Last month, I spent some time at Division I Duke University in North Carolina learning the latest in college sports, pro sports, and military performance nutrition. Check out some behind-the-scene photos of Duke Football. You’ll notice a strength record with the name Paul Asack on it. He is an amazing athlete I used to run track with in the summer (a long time ago… proud of you Paul!). Bonus: My dietitian colleagues from all over the U.S. and I completed a sweaty strength and conditioning workout on an indoor turf Duke Football practice field (see photos included in post).
What does a dietitian do for a sport or military performance team, you ask?
The role of a dietitian for a performance team:
Questions a dietitian may ask an athlete/performance team member:
Did you know 74% of female D1 athletes did not meet the minimum recommendations for carbohydrates and 50% did not meet the minimum needs for protein in a 2013 study of 52 D1 athletes?
Dietitians can calculate your fluid needs, carbohydrate, fat and protein needs depending on your sport and your position in your sport (ex: pitchers need more calories than third basemen).
How are Traditional Sport (Athletes) similar and different to/than Tactical Athletes (Soldiers)?
There are many similarities and differences like regular access to food and fueling stations and variable access to food and sanitation. The biggest one is outcomes:
Win/Lose vs. Life/Death
Last week, the Nutrition students attending UMass Lowell kept their blood sugar steady trying tasty Zing Bars as I discussed with them the many pathways to becoming dietitian. This was my second time talking to the students at UML. Thank you for having me back Professor Keyes! These bright students will all go far! They asked GREAT questions. For example, “Should I join AmeriCorps?” The answer is YES!
If you are interested in trying Zing Bars, you can purchase Zing Bars at Wegmans and Star Markets. You can also purchase the bars at zingbars.com. Zing Bars are created by dietitians (so you know you can trust the nutrition and quality!) and they are vegan, gluten-free AND non-GMO. Bonus: They also fit amaZINGly well in small pockets!
What can a Dietitian do for you?
Dietitians aka Nutritionists provide expertise and guidance for help with weight loss, muscle gain, improved sports performance, management of health conditions such as diabetes, kidney disease, high cholesterol, obesity, stress and anxiety and better overall health. Nutrition & wellness counseling benefits clients of any age. Clients can get help with a special diets such as low-sodium, low-potassium, gluten-free, low-carbohydrate, high-protein, vegetarian, pescatarian, or vegan. Adults and children who have food allergies, intolerances, or diabetic needs can also benefit from the help of a nutritionist.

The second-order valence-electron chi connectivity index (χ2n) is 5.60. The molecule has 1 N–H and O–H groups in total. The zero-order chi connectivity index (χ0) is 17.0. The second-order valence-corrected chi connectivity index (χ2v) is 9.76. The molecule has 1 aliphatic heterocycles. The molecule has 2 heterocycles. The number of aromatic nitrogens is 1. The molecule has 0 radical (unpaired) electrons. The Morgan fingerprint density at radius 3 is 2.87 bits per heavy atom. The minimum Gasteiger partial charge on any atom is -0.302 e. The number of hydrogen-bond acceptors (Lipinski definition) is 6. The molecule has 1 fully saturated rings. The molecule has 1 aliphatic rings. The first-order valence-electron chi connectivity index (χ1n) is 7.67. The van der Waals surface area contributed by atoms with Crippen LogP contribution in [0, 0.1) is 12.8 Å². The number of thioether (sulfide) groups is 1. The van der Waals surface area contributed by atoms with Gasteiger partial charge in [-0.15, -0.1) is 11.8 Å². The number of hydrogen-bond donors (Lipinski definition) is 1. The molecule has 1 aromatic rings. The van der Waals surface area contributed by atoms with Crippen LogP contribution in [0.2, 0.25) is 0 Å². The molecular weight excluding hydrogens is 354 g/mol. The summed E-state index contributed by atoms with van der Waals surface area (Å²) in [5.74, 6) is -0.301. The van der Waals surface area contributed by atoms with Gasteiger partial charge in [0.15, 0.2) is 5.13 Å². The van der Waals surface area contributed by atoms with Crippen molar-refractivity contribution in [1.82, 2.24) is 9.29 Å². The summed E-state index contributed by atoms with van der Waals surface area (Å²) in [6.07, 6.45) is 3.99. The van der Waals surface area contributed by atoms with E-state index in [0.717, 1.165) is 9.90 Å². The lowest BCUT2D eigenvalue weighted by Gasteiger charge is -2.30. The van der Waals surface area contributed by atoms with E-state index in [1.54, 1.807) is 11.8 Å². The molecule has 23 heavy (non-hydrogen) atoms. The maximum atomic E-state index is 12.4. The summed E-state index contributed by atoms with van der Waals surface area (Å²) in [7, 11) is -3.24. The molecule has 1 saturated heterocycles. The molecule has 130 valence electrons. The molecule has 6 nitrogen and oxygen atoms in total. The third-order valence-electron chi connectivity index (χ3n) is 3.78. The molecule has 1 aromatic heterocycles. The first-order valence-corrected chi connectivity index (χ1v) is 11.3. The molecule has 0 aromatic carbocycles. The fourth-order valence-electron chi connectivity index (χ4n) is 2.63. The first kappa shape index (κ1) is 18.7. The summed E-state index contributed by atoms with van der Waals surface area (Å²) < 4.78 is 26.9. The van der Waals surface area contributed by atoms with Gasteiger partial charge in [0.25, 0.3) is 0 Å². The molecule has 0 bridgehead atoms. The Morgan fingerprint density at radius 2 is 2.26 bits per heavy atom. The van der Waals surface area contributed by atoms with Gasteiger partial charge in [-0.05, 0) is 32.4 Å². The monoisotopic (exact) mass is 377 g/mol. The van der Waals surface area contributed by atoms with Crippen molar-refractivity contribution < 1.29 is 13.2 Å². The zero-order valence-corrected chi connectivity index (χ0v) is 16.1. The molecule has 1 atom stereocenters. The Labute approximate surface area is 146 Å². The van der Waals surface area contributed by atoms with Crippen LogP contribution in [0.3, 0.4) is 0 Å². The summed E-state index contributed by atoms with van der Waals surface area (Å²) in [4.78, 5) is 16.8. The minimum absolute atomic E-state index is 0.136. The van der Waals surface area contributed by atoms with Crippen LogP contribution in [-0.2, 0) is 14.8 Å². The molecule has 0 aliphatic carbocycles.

The title “Nutritionist” is not protected by law and does not require regulation, whereas the title “Dietitian” requires specialized education and clinical training. While many nutritionists may have completed formal training or have university degrees in nutrition, they are not required to do so to use that title. Registered dietitian nutritionists (RDNs) are regulated and licensed by the state in which they operate. As such, RDNs/ RD, LDNs may have higher fees than someone operating as a nutritionist. *An RD is the same as an RDN. An RD with an LDN is licensed in the state. An MS after a Dietitian’s name means they have a Master’s Degree in Science. I earned my Master’s Degree in Applied Nutrition with a specialization in Fitness from Northeastern University.
Dietitians are Beneficial in the Offices of (but not limited to):
Join me and other talented food professionals this coming Saturday September 23rd at the Let’s Talk About Food Festival in Copley Square! What will you get at the festival? Free food, free knowledge, and tons of fun for the whole family! Time: 10:15-5PM See the event on Facebook. Don’t forget to bring questions, an open mind, and an adventurous appetite!
Sustainably Caught Cajun Swordfish Skewers!
Watch us cook this recipe up on video at the 6th Annual Boston Seafood Festival HERE!
PREP TIME: 6 minutes Total Time: 12-15 minutes Servings: 6
Ingredients: 2 pounds of swordfish, cubed into equal chunks
Directions: Mix marinade ingredients together. Place fish in marinade and leave in refrigerator 30 minutes to 24 hours. Skewer and grill, 3-5 minutes per side, or cooked thoroughly. Serve warm or refrigerate to serve later.
NUTRITION INFORMATION: Makes 6 servings at approximately 413 calories per serving, 39 gm protein, 26 gm fat (4.6 grams of sat fat & 1390 mgs of Omega 3 fats), 272 mg sodium, 617 mg potassium, 3 gm sugar. Also provides approximately 133% of daily needed selenium, 90% of daily needed niacin, 51% of daily needed B12, and 21% of daily needed vitamin A.